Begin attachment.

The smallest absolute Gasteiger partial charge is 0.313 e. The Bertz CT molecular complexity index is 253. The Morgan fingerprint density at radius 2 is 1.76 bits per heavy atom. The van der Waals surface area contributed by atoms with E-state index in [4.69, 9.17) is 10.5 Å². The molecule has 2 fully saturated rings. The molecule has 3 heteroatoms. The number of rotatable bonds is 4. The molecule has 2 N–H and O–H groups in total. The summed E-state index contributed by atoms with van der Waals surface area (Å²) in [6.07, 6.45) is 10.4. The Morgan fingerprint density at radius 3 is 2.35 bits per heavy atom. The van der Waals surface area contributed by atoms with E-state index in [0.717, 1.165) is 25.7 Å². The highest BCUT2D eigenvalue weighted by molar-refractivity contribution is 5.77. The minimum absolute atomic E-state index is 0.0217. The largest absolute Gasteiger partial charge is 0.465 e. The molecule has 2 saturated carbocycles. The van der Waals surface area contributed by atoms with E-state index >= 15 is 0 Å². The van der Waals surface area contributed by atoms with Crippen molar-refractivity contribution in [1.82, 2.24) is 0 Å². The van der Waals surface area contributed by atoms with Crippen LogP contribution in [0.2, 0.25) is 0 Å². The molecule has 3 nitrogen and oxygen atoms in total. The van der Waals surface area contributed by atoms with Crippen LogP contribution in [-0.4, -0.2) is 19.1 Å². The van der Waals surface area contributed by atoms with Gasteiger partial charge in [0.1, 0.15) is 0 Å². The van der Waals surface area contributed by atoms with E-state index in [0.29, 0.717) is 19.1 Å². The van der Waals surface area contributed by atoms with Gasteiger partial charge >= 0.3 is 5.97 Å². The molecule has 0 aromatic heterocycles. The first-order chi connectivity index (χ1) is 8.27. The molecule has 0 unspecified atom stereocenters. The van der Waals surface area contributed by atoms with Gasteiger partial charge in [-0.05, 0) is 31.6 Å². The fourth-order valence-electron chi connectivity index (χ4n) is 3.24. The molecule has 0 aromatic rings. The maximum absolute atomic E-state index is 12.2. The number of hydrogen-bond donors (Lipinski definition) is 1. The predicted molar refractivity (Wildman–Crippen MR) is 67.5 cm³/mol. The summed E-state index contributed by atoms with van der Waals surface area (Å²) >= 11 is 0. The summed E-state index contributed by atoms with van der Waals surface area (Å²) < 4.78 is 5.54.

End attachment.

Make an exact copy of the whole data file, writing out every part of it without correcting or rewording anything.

The smallest absolute Gasteiger partial charge is 0.313 e. The Bertz CT molecular complexity index is 253. The Morgan fingerprint density at radius 2 is 1.76 bits per heavy atom. The van der Waals surface area contributed by atoms with E-state index in [4.69, 9.17) is 10.5 Å². The molecule has 2 fully saturated rings. The molecule has 3 heteroatoms. The number of rotatable bonds is 4. The molecule has 2 N–H and O–H groups in total. The summed E-state index contributed by atoms with van der Waals surface area (Å²) in [6.07, 6.45) is 10.4. The Morgan fingerprint density at radius 3 is 2.35 bits per heavy atom. The van der Waals surface area contributed by atoms with E-state index in [0.717, 1.165) is 25.7 Å². The highest BCUT2D eigenvalue weighted by molar-refractivity contribution is 5.77. The minimum absolute atomic E-state index is 0.0217. The largest absolute Gasteiger partial charge is 0.465 e. The molecule has 2 saturated carbocycles. The van der Waals surface area contributed by atoms with E-state index >= 15 is 0 Å². The van der Waals surface area contributed by atoms with Crippen molar-refractivity contribution in [1.82, 2.24) is 0 Å². The van der Waals surface area contributed by atoms with Crippen LogP contribution in [0.2, 0.25) is 0 Å². The molecule has 3 nitrogen and oxygen atoms in total. The van der Waals surface area contributed by atoms with Crippen LogP contribution in [-0.4, -0.2) is 19.1 Å². The van der Waals surface area contributed by atoms with Gasteiger partial charge in [0.1, 0.15) is 0 Å². The van der Waals surface area contributed by atoms with E-state index in [0.29, 0.717) is 19.1 Å². The van der Waals surface area contributed by atoms with Gasteiger partial charge >= 0.3 is 5.97 Å². The molecule has 0 aromatic heterocycles. The first-order chi connectivity index (χ1) is 8.27. The molecule has 0 unspecified atom stereocenters. The van der Waals surface area contributed by atoms with Gasteiger partial charge in [-0.05, 0) is 31.6 Å². The fourth-order valence-electron chi connectivity index (χ4n) is 3.24. The molecule has 0 aromatic rings. The maximum absolute atomic E-state index is 12.2. The number of hydrogen-bond donors (Lipinski definition) is 1. The predicted molar refractivity (Wildman–Crippen MR) is 67.5 cm³/mol. The summed E-state index contributed by atoms with van der Waals surface area (Å²) >= 11 is 0. The summed E-state index contributed by atoms with van der Waals surface area (Å²) < 4.78 is 5.54.